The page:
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Giant March For Nature Fills Queen Street To Oppose Luxon’s Fast Track Bill

Over 20,000 people have turned out in Auckland today for the March for Nature to protest the Luxon Government’s fast-track bill and ‘war on nature’. The march is leaving Aotea Square now for Britomart and is being live-streamed at greenpeace.nz/live

Organisers say the protest march is one of the biggest in recent history.

Greenpeace Aotearoa executive director Russel Norman says, "Today we stood for nature. People from far and wide, from across the political spectrum marched, shoulder to shoulder, with the shared conviction that we reject this Government’s attacks on nature, on our democracy and on Te Tiriti o Waitangi.

"Aotearoa has a long history of peaceful protest. From Whina Cooper’s Land March and the Springbok Tour to the hikoi against deep sea oil and the March Against Mining, time after time, we have marched - shoulder to shoulder - and changed the course of history.

"Today, we have done that again. Christopher Luxon must now take heed of the wishes of an overwhelming majority of New Zealanders, and throw the fast track bill in the bin.

"Here on Queen Street, we see thousands of people speaking up with a single voice, but it’s just the tip of the iceberg. To ignore that would put this Government forever on the wrong side of history."

Forest and Bird chief executive Nicola Toki, told the march, "Today people from all walks of life across Aotearoa New Zealand have come together and have collectively given nature a voice. They have made it clear that they will not tolerate precious and endangered wildlife being condemned to extinction. They won’t watch native forests be destroyed, or let rivers, lakes and oceans be polluted. They will fight for what we share as New Zealanders because it’s in our nature. They will fight for what we love.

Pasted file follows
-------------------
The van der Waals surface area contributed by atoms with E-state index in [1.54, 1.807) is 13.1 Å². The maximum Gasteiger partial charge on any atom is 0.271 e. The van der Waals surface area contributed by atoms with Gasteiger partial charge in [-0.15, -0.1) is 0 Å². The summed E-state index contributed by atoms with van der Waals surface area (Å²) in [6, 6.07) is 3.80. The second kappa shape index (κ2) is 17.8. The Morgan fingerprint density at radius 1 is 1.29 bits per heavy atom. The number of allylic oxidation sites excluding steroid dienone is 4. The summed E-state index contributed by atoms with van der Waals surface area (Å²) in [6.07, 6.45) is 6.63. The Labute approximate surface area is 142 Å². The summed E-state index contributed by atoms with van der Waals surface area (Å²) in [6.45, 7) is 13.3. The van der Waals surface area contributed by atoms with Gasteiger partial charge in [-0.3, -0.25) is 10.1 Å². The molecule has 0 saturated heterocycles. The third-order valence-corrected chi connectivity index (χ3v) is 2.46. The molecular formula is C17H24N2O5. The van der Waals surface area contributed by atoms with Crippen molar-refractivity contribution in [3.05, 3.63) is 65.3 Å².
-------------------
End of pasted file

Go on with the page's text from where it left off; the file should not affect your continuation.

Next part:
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"We have fought for te taiao nature before, and won. We care deeply because we know that nature is the foundation for everything. Nature is what makes us Kiwis. We can see a different future - one where our environment’s health protects us and lets us thrive in a climate-changed world. Where flourishing nature is our nation’s strength," Nicola Toki said.

Mana Rākau spokesperson Zane Wedding says, "The fast track will not only affect forests in far-off places it will be the weight that forever holds the door open to the continued decimation of urban ngāhere and the destruction of our urban lakes river and Moana. The continued destruction of indigenous whenua on which you are standing right now. Mihi ki ngā mana whenua teahi kāroa o tēnei rohe whenua.

"Our government is failing us. So we will protect the whenua. We will protect Te Tiriti With kotahitanga. We will protect our forests and our birds outside and inside urban spaces, we will empower the people and fight for Papatūānuku - and that’s a fight that never ends. Ka whawhai tonu mātou."

Communities Against the Fast-Track spokesperson Augusta Macassey-Pickard says, "This Bill would take away our right to have a say. Any say. And we have to fight that - fight for our right to be heard, the right to protect our children’s future, the right to say no to mining the seabed and conservation land, no to more damaging irrigation, no to more roads to nowhere and no more climate chaos. If this bill goes ahead we’ll all lose our voice.

"The vast majority of New Zealanders know that nature must be prioritised over industrial development. We do not want development if it causes more damage to nature, because we know that as we are part of nature, so too are we harmed when nature is harmed."

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